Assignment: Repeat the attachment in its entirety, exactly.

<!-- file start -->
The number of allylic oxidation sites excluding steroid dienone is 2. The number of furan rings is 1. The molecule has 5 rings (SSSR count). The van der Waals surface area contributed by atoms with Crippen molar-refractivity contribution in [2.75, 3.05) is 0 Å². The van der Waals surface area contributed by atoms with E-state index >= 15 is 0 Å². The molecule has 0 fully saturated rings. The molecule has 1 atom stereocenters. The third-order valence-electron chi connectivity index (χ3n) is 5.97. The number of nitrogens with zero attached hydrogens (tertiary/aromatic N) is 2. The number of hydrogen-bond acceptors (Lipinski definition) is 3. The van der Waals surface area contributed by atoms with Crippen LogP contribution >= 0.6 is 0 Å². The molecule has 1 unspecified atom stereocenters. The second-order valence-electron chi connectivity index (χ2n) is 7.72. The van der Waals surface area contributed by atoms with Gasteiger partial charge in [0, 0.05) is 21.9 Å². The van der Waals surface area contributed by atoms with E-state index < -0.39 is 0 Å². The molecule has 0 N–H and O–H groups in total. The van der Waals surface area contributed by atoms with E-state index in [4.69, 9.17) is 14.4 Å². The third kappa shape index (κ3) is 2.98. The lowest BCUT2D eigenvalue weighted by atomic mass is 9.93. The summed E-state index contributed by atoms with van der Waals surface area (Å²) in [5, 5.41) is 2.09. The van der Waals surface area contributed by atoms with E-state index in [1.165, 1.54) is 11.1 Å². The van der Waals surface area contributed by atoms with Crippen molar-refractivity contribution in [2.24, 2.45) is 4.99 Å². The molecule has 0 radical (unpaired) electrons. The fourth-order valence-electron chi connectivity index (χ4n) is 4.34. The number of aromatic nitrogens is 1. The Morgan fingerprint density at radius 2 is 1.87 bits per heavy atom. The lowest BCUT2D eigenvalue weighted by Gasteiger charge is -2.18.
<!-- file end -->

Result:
The number of allylic oxidation sites excluding steroid dienone is 2. The number of furan rings is 1. The molecule has 5 rings (SSSR count). The van der Waals surface area contributed by atoms with Crippen molar-refractivity contribution in [2.75, 3.05) is 0 Å². The van der Waals surface area contributed by atoms with E-state index >= 15 is 0 Å². The molecule has 0 fully saturated rings. The molecule has 1 atom stereocenters. The third-order valence-electron chi connectivity index (χ3n) is 5.97. The number of nitrogens with zero attached hydrogens (tertiary/aromatic N) is 2. The number of hydrogen-bond acceptors (Lipinski definition) is 3. The van der Waals surface area contributed by atoms with Crippen LogP contribution >= 0.6 is 0 Å². The molecule has 1 unspecified atom stereocenters. The second-order valence-electron chi connectivity index (χ2n) is 7.72. The van der Waals surface area contributed by atoms with Gasteiger partial charge in [0, 0.05) is 21.9 Å². The van der Waals surface area contributed by atoms with E-state index < -0.39 is 0 Å². The molecule has 0 N–H and O–H groups in total. The van der Waals surface area contributed by atoms with E-state index in [4.69, 9.17) is 14.4 Å². The third kappa shape index (κ3) is 2.98. The lowest BCUT2D eigenvalue weighted by atomic mass is 9.93. The summed E-state index contributed by atoms with van der Waals surface area (Å²) in [5, 5.41) is 2.09. The van der Waals surface area contributed by atoms with E-state index in [1.165, 1.54) is 11.1 Å². The van der Waals surface area contributed by atoms with Crippen molar-refractivity contribution in [2.24, 2.45) is 4.99 Å². The molecule has 0 radical (unpaired) electrons. The fourth-order valence-electron chi connectivity index (χ4n) is 4.34. The number of aromatic nitrogens is 1. The Morgan fingerprint density at radius 2 is 1.87 bits per heavy atom. The lowest BCUT2D eigenvalue weighted by Gasteiger charge is -2.18.